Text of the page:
12 May 2020


There’s no doubt that we’ve had some very difficult months to get on top of the coronavirus pandemic in Australia and there will be more challenging times ahead as we reopen our economy and manage any clusters where they occur. As the reopening gets underway, we have an opportunity to imagine what a post-pandemic economy may look like across Australia. That economy should be built on a bedrock of secure, well-paid jobs across a broad range of industries, with workers and small businesses having options to build careers so that they can care for their families and make a life well into the future.

It should also include a strong manufacturing industry. To achieve this, governments must arrest the contraction of manufacturing that has sadly been occurring in Australia over the past seven years under the conservative government and develop a new plan to make our manufacturing sector a growing and vibrant part of our economy. Between 2011 and 2016, the ABS census data shows over 200,000 manufacturing jobs have disappeared. What was once an industry that we were all very proud of, that contributed to 14 per cent to our gross domestic product in 1996, manufacturing now makes just around 5.5 per cent of GDP. Yet at the same time, Australians have been buying more manufactured goods than ever. Our demand for them is growing, but the products that we want to buy are increasingly not being made here in Australia or by Australians.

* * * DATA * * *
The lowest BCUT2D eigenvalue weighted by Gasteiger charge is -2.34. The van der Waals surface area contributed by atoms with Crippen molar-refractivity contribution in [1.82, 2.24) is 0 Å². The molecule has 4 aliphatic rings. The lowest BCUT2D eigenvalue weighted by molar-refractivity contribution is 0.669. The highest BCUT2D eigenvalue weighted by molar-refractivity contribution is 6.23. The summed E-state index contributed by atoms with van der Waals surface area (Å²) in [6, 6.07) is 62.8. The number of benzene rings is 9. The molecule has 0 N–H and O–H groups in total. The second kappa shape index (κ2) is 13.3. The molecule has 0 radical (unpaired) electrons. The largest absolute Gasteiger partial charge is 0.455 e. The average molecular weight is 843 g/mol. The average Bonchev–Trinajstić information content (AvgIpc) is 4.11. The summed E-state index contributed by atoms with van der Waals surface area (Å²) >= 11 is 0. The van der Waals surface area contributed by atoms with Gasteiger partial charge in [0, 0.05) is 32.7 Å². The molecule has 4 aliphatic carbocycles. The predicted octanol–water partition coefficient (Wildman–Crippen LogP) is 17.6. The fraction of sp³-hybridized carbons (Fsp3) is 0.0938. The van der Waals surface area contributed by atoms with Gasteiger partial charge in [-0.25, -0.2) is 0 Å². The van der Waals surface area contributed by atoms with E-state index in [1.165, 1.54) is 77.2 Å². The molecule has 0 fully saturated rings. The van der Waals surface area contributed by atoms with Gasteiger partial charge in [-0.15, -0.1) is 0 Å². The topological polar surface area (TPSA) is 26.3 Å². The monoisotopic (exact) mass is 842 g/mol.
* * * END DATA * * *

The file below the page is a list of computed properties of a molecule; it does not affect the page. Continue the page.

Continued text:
Manufacturing can and must be part of Australia’s future economic security and this point has been well made by experts around our country. As the coronavirus has well illustrated, our definition of sovereign capability must be expanded to include all areas of the Australian economy, many of them centring on domestic manufacturing capacity. When we make what we need to get through a crisis like the coronavirus, that puts us a step ahead strategically and makes it easier to get through difficult times. It’s a simple equation: the more we make here, the more self-reliant we are and the better we will be able to face another crisis in the future.

This isn’t about being anti-trade, far from it. Australia is a very proud nation that trades with many countries around the world and, in particular, in the Asia region. But if we can make something here, why shouldn’t we? And further, if we can diversify our trade relations to ensure that we’re not overly dependent on one single trade partner for our prosperity, why don’t we? As the recent events concerning many of our barley growers and meat producers have shown, this is just prudent economic management.

But arresting the decline in manufacturing will require careful and considered policy-making and implementation by government. We will need to carefully map our current skills and capabilities in manufacturing and make new investments in industries that are performing well, like agriculture. We should use government procurement processes to lead the way in buying and using Australian-made goods.

Getting the taxation settings right will also be an important part of the discussion we need to have in this place. And that means—as Jim Stamford points out in a recent paper for the Australian Institute looking at tax incentives, to name just one example—that our future commitment to innovation must be far greater than just political slogans. We will need to make real investment in research and development. It should be carefully targeted to encourage small and medium enterprises in supply chains, and not just make life easier for big multinational companies as, unfortunately, this government seems to prefer. Strong local manufacturing offers employment, creates opportunities and helps add to the country’s prosperity.